Book review: Barbarians at the gate

Book review: Barbarians at the gate

Marie Poff

This article written by Marie POFF (ESSEC Business School, Global Bachelor of Business Administration, 2020) analyzes the Barbarians at the gate book.

“Barbarians at the Gate” is a book title which quickly became a catchphrase in the finance industry. It describes how the once benevolent business practice of leveraged buyouts (LBOs), morphed into something more sinister under the influence of Wall Street in the 1980s. This book describes in detail the LBO and subsequent failure of the RJR Nabisco merger, and dives deeper into a Wall Street culture driven by greed and excess. An exciting read, with valuable lessons which still apply to investors today.

Book summary: Barbarians at the Gate

“Barbarians at the Gate” written by investigative journalists Bryan Burrough and John Helyar, follows Ross F. Johnson as he merges two of America’s biggest brands in the 1980s, RJR and Nabisco, becoming the CEO and president of tobacco and food corporation RJR Nabisco. What follows is the leveraged buyout (LBO) of RJR Nabisco, with a frenetic Wall Street bidding contest between members of the RJR Nabisco management, the investment banking firm Shearson Lehman Hutton, and the LBO firm Kohlberg, Roberts and Co, for the takeover of the company. This takeover was the peak of a wave of LBOs in the 1980s, and after a competitive bidding process, private equity firm Kohlberg Kravis Roberts & Co. (KKR) put in a winning $24.5 billion bid. This netted Johnson over $60 million and put millions more into the hands of executives, lawyers, and bankers involved in the deal.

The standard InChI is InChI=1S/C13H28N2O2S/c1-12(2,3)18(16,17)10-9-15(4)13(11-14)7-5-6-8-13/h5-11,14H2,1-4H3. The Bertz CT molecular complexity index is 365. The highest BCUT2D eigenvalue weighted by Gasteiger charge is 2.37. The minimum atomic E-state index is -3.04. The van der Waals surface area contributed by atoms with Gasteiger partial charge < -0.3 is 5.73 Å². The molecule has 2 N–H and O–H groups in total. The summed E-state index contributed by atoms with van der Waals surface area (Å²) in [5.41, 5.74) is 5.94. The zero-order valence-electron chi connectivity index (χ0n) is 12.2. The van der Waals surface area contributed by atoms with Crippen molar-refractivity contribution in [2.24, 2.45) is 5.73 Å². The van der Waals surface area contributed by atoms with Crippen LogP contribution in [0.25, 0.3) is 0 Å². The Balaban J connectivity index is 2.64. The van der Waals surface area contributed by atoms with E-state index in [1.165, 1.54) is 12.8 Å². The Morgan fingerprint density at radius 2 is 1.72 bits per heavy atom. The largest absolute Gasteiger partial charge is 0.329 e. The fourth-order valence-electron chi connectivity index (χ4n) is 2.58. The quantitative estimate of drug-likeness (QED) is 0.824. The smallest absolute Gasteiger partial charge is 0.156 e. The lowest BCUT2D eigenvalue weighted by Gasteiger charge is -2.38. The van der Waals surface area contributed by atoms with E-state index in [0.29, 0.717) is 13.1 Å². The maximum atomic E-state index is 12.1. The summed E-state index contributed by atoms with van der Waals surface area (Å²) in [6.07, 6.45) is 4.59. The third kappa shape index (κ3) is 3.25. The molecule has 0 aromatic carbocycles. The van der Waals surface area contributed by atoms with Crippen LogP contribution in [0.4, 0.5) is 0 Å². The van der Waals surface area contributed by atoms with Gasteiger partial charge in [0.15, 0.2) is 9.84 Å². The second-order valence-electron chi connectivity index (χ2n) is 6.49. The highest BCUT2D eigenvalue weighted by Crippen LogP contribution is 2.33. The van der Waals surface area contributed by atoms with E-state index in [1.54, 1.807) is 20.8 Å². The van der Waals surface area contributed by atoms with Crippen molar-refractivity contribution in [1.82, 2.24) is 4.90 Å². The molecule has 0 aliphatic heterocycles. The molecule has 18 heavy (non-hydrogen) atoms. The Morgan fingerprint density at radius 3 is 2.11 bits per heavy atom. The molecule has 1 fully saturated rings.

Barbarians at the Gate Book

Financial concepts from “Barbarians at the Gate”

Leveraged Buyout (LBO)